planning (eg, CME provider staff, faculty, and planners) are expected to disclose any significant financial relationships with commercial interests over the past 12 months. IMNE also requires that faculty identify and reference off-label or investigational use of pharmaceutical agents and medical devices.

In accordance with ACCME Standards for Commercial Support, parallel documents from other accrediting bodies, and IMNE policy, identification and resolution of conflict of interest have been made in the form of external peer review of educational content. The following disclosures have been made:


 

FACULTY

David D’Alessio, MD
Formal Advisor: Takeda Pharmaceuticals North America, Inc;
Merck & Co, Inc
Research Activities: Amylin Pharmaceuticals, Inc; Eli Lilly and Company; ETHICON, Inc
Consultant: Amylin Pharmaceuticals, Inc; MannKind Corporation

CME AND EDUCATIONAL PARTNER STAFF

Steve Weinman, RN
Executive Director
IMNE
Disclosures: Nothing to disclose

Amy Groves
Director, Program Development
IMNE
Disclosures: Nothing to disclose

Katie Fidanza
Program Development Executive
IMNE
Disclosures: Nothing to disclose

Megan Stephan, PhD
Freelance Science and Medical Writer
IMNE
Disclosures: Nothing to disclose

Robert Hash, MD
Texas A&M Health Science Center
College of Medicine
College Station, Texas
Dr Hash has nothing to disclose.

Martin Quan, MD
David Geffen School of Medicine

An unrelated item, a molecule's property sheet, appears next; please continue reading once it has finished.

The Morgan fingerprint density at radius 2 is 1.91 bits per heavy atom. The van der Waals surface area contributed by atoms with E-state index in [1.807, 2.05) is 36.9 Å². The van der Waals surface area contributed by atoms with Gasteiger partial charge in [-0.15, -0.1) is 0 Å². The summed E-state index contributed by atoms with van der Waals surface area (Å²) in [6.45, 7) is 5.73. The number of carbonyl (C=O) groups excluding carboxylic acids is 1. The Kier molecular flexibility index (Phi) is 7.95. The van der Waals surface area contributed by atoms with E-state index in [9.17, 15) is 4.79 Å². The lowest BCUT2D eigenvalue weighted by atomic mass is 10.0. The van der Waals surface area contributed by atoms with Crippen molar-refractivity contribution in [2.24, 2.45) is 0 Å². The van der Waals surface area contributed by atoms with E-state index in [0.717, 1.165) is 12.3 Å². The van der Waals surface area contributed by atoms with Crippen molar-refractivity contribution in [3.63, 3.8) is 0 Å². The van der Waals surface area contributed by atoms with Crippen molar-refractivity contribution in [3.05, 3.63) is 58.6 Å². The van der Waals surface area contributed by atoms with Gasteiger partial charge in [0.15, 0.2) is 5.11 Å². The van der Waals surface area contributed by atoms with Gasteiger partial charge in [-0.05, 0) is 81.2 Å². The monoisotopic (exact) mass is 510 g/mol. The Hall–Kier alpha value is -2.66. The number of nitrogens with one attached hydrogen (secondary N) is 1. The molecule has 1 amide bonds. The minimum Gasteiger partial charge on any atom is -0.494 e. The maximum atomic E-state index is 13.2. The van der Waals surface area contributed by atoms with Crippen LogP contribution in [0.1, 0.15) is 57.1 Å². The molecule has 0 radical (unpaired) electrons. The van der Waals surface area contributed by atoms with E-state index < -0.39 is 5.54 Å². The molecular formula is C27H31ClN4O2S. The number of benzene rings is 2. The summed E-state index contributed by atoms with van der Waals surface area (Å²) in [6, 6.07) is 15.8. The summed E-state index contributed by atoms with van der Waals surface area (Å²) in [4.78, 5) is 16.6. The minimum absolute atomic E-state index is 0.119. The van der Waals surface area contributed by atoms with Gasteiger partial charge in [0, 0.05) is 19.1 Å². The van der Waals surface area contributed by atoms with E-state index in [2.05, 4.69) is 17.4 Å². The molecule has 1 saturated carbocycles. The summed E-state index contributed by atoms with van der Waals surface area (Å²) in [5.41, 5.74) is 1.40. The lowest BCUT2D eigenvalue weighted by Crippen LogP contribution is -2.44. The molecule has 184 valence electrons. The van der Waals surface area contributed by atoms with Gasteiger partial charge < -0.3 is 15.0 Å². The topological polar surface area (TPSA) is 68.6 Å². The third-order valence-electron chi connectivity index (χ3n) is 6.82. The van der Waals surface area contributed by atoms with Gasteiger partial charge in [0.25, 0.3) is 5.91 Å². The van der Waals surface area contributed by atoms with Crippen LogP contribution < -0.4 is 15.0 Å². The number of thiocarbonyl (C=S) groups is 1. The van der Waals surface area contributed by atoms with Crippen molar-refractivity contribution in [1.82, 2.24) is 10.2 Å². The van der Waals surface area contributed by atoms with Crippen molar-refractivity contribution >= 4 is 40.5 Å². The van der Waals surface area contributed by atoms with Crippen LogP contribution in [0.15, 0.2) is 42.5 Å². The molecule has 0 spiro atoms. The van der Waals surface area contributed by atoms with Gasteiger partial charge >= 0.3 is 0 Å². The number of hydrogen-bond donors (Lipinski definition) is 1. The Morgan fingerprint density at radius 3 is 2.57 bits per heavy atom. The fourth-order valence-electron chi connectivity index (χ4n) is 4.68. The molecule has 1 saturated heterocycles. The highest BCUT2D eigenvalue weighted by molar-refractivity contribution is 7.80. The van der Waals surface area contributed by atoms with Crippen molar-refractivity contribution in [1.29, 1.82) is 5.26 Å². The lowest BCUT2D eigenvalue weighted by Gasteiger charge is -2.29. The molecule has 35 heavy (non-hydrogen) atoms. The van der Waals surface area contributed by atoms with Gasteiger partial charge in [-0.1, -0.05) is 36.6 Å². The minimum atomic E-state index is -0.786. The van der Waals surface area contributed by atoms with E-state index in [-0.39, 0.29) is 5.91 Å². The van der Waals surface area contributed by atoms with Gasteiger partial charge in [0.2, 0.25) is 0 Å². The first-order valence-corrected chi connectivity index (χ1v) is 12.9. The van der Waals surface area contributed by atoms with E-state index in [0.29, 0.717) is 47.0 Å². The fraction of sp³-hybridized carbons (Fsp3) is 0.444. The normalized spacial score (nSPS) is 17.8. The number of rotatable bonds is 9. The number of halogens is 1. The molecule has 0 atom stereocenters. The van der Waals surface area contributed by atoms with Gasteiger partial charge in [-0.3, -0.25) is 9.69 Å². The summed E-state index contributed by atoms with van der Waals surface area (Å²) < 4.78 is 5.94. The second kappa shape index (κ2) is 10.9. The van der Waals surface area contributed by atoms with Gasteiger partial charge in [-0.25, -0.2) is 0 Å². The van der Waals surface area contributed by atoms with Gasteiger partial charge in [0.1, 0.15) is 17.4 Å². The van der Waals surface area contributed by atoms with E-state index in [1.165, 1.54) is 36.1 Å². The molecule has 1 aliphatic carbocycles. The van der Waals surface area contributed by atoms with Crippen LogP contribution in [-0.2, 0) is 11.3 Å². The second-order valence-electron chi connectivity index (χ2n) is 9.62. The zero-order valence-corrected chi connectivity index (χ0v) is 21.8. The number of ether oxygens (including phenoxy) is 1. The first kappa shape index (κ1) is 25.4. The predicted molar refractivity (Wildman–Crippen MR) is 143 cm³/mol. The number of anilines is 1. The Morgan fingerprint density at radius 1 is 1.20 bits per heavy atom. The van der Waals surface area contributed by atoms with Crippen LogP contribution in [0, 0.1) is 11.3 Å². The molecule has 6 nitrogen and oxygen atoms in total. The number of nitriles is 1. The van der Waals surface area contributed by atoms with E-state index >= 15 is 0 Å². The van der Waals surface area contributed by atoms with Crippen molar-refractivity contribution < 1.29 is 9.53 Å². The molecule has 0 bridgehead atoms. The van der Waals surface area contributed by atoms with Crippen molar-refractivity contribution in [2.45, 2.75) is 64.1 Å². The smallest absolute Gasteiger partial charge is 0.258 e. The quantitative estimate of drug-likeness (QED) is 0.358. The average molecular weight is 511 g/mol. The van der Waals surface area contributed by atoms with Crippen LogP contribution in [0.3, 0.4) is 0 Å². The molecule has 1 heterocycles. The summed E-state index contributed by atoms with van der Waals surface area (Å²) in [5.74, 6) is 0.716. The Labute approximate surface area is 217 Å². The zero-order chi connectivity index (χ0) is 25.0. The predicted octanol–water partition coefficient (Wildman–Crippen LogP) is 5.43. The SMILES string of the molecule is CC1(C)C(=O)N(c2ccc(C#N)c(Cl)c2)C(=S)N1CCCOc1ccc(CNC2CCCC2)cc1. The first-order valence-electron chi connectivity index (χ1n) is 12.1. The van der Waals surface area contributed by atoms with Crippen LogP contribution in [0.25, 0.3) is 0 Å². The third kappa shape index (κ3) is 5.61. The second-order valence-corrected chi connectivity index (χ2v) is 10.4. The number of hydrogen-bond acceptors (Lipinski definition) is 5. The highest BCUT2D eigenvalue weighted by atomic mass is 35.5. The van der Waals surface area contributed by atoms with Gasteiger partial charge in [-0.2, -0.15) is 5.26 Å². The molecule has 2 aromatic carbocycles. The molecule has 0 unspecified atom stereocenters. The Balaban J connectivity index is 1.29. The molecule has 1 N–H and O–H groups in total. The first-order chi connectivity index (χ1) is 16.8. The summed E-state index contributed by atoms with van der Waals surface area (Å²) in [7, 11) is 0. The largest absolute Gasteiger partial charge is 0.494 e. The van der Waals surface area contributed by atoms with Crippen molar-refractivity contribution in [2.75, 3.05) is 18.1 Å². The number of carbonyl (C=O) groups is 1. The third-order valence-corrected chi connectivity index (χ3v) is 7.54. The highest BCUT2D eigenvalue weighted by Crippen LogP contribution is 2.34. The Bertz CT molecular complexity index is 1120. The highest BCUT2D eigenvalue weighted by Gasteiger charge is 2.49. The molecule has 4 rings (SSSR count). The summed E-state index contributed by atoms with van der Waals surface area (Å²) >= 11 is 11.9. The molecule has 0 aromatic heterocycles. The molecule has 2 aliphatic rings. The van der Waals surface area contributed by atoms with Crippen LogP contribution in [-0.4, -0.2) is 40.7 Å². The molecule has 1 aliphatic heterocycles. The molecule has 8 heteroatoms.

University of California, Los Angeles
Los Angeles, California
Dr Quan has nothing to disclose.

DISCLAIMER

This activity is designed for HCPs for educational purposes. Information and opinions offered by the faculty/presenters represent their own viewpoints. Conclusions drawn by the participants should be derived from careful consideration of all available scientific information.

While IMNE makes every effort to have accurate information presented, no warranty, expressed or implied, is offered. The participant should use his/her clinical judgment, knowledge, experience, and diagnostic decision-making before applying any information, whether provided here or by others, for any professional use.

COMMERCIAL SUPPORT ACKNOWLEDGMENT

Takeda Pharmaceuticals North America
This activity is partially supported by an educational grant from Takeda
Pharmaceuticals North America, Inc.

METHOD OF OBTAINING CME CREDIT

CME credit/verification is offered upon successful completion of a posttest with a minimum passing score of 70%. CME certificates will be issued to participants after receipt of the CME registration form, evaluation form, and successfully completed posttest. For those taking the test and completing the evaluation online at www.webbasedCME.com, a printable certificate will be made available upon successful completion of the posttest.

Questions or comments can be addressed to steve.weinman@imne.com.

If you choose to apply for CME credit by mail or fax, please allow up to 12 weeks for issuance of CME credit.

 I have read and understand the CME Information indexed above.